08.07.2021 change 08.07.2021

Being obese is easier to accept when surrounded by other overweight people, study finds

Credit: Fotolia Credit: Fotolia

Although obese women are happier with life in regions where more women are like them, they shouldn’t be warns the author of a new study into obesity.

Dr. Ewa Jarosz from the Institute of Philosophy and Sociology PAS combined BMI (Body Mass Index) with the level of satisfaction or dissatisfaction with life and found that perceptions of own life through BMI and the preferred appearance of the body depends on the social context. 

She said: “If we have a lot of obese people around us, we stop seeing our own obesity as a problem. However, lower emotional costs of obesity in +plumper+ communities are a trap, because obesity can be more normalized and the percentage of obese people can grow.”

But, along with her colleague Dr. Alexi Gugushivil from the University of Oslo, the researchers found that men respond differently. 

They said: “We find that the association of BMI and dissatisfaction with life differs by gender, with overweight men being less likely to be dissatisfied with life than men with normal weight and obese women being more likely to be dissatisfied with life compared to women with normal weight.”


The study, which included 21,577 men and 27,415v women, used data from the Life in Transition Survey (LITS) collected in 2016 by the European Bank for Reconstruction and Development in 34 countries in Europe, the Middle East, and Central Asia.

Dr. Jarosz said that body mass index (BMI) has associations with nearly all areas of an individual’s physical functioning, primarily self-rated health, morbidity and mortality. BMI is also associated with a broad set of behaviours and practices including daily activities, social life, mating and and labour market performance. Studies have shown that obese people are more at a higher risk of depression, they have a lower self-esteem and are more likely to experience discrimination due to their weight compared to persons with normal BMI.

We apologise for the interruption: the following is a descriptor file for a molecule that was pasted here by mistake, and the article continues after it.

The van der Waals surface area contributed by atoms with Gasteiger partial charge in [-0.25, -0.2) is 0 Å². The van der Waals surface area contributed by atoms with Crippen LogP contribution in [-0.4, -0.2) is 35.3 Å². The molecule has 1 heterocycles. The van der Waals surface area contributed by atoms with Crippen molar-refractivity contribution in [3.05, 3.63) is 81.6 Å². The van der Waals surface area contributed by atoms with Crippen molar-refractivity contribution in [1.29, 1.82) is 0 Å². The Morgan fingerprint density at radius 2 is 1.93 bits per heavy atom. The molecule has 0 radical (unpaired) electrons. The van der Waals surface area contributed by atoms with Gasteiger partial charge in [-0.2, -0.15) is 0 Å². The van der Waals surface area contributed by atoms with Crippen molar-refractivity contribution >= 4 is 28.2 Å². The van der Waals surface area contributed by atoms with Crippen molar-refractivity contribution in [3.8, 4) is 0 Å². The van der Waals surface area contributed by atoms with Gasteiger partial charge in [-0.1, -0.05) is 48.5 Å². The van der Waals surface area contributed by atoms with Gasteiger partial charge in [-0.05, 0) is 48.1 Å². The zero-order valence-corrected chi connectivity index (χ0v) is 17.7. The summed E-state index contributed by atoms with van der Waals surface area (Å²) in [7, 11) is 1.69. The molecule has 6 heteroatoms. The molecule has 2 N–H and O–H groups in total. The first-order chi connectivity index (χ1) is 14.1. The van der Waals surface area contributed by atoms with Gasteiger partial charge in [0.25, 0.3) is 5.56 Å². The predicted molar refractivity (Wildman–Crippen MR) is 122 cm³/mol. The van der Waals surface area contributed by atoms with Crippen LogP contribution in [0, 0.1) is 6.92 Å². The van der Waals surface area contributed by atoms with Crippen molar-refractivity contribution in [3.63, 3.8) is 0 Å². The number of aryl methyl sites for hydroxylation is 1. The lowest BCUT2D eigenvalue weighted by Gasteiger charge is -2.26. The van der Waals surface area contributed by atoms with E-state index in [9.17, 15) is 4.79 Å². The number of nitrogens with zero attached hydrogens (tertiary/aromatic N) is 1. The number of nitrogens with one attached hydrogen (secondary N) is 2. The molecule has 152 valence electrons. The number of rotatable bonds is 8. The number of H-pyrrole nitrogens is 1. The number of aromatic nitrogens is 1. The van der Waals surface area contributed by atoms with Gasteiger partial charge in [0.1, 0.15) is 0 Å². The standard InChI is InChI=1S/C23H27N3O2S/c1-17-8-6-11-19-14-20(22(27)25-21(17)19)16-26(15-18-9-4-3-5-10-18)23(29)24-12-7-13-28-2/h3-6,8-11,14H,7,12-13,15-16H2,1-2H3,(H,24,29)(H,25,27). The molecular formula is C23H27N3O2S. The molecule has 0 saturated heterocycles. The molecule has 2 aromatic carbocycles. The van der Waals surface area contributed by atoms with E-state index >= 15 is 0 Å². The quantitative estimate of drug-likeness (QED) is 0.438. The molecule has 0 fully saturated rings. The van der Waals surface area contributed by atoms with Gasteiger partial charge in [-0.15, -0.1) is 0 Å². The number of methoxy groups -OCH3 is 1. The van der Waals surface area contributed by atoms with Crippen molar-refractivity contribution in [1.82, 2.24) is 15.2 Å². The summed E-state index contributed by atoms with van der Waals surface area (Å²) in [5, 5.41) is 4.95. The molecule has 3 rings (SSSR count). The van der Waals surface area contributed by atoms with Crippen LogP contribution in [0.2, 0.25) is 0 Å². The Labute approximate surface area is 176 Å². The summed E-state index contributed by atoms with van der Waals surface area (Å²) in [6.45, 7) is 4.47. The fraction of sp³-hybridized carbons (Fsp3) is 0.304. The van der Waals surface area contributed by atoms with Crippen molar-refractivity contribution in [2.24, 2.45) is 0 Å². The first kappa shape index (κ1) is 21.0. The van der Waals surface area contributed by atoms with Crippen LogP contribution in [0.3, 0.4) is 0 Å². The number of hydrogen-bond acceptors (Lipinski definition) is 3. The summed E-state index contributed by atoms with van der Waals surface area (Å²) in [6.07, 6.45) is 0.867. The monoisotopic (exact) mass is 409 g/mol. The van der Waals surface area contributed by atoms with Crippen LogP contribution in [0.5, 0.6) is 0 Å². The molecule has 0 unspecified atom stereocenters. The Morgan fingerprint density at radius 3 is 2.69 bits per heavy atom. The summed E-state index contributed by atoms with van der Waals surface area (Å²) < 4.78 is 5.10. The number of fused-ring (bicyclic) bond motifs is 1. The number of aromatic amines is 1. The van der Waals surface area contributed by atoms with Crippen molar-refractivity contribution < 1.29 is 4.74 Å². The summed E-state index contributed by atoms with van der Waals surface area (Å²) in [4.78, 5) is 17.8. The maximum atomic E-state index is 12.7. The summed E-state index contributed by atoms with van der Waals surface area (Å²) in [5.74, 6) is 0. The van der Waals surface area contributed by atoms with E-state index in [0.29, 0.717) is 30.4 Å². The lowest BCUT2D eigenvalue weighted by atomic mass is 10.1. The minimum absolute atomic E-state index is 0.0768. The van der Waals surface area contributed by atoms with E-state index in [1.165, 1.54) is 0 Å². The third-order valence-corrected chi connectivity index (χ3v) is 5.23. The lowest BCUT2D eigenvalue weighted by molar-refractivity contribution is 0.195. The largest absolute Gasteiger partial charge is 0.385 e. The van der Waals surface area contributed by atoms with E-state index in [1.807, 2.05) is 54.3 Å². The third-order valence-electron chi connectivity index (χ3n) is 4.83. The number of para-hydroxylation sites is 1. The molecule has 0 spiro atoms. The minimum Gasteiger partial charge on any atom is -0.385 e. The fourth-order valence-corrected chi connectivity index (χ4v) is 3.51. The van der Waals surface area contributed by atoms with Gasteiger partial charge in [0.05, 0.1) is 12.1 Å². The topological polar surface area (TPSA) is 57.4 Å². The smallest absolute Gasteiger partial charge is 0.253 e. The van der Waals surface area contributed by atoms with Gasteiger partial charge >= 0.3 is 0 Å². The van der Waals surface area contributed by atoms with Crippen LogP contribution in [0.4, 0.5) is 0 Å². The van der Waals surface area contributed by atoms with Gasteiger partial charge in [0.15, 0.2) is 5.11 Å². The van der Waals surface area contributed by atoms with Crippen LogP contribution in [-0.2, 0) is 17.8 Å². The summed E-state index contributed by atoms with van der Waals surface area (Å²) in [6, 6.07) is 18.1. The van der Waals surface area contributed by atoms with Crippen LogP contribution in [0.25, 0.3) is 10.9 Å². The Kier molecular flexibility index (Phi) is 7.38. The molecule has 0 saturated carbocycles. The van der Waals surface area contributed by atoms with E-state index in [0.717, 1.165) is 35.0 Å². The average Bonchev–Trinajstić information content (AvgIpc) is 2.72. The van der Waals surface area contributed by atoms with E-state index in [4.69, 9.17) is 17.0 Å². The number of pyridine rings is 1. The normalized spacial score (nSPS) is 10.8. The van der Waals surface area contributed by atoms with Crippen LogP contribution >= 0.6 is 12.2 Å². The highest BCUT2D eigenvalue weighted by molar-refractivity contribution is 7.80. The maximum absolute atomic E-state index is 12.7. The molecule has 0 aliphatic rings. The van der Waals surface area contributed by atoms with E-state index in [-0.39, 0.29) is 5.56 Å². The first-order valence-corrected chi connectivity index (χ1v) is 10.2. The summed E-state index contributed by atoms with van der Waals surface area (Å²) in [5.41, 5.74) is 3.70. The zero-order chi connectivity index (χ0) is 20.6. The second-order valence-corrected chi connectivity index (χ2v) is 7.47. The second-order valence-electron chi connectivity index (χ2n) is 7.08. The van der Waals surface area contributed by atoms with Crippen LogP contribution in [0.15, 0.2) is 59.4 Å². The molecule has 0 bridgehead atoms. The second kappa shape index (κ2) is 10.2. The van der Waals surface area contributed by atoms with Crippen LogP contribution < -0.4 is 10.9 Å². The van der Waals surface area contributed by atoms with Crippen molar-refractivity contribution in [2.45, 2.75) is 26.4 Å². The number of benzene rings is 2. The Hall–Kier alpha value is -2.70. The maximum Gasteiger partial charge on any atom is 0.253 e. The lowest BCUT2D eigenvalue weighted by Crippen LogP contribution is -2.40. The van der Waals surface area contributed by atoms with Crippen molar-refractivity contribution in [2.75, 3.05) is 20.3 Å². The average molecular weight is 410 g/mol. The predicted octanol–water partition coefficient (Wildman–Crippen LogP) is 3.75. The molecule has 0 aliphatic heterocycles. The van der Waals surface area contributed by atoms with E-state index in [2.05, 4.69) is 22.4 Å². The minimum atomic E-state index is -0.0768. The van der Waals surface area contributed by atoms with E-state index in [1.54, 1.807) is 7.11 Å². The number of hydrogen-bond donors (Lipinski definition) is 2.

In addition to socioeconomic status, diet and nutritional customs, a factor taken into account in the assessment of the impact of BMI on the level of satisfaction in life was to whom the subjects compared their socioeconomic status (the reference group). The reference point for the assessment of own economic situation were the conditions, in which the parents of the subjects lived at the subjects' age, the living conditions of friends and neighbours, the domestic elite and the people in Western Europe.

One of the methodological challenges of the study was the fact that being dissatisfied with life might itself, either directly or indirectly, affects the individuals' belonging to certain BMI categories. In other words, people unhappy with their life can be prone to passive attitudes that promote obesity, for example, consume unhealthy but mood-improving products or spend long hours watching TV.

More on this subject in the source article in Quality of Life Research.

PAP - Science in Poland, Karolina Duszczyk

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